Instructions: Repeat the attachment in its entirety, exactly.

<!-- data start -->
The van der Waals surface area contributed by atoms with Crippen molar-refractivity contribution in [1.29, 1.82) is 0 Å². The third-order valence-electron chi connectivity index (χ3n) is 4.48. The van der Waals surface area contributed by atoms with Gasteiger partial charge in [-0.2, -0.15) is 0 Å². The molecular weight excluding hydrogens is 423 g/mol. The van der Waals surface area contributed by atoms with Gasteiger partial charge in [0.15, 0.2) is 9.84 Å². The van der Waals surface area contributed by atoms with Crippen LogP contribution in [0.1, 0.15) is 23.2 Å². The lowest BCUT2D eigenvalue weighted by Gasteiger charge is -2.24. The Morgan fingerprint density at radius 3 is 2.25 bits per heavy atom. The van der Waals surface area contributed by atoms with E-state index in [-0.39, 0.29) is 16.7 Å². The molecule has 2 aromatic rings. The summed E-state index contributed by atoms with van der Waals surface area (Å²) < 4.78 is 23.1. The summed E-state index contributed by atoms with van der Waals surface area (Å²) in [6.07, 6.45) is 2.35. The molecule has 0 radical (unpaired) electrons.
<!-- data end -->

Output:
The van der Waals surface area contributed by atoms with Crippen molar-refractivity contribution in [1.29, 1.82) is 0 Å². The third-order valence-electron chi connectivity index (χ3n) is 4.48. The van der Waals surface area contributed by atoms with Gasteiger partial charge in [-0.2, -0.15) is 0 Å². The molecular weight excluding hydrogens is 423 g/mol. The van der Waals surface area contributed by atoms with Gasteiger partial charge in [0.15, 0.2) is 9.84 Å². The van der Waals surface area contributed by atoms with Crippen LogP contribution in [0.1, 0.15) is 23.2 Å². The lowest BCUT2D eigenvalue weighted by Gasteiger charge is -2.24. The Morgan fingerprint density at radius 3 is 2.25 bits per heavy atom. The van der Waals surface area contributed by atoms with E-state index in [-0.39, 0.29) is 16.7 Å². The molecule has 2 aromatic rings. The summed E-state index contributed by atoms with van der Waals surface area (Å²) < 4.78 is 23.1. The summed E-state index contributed by atoms with van der Waals surface area (Å²) in [6.07, 6.45) is 2.35. The molecule has 0 radical (unpaired) electrons.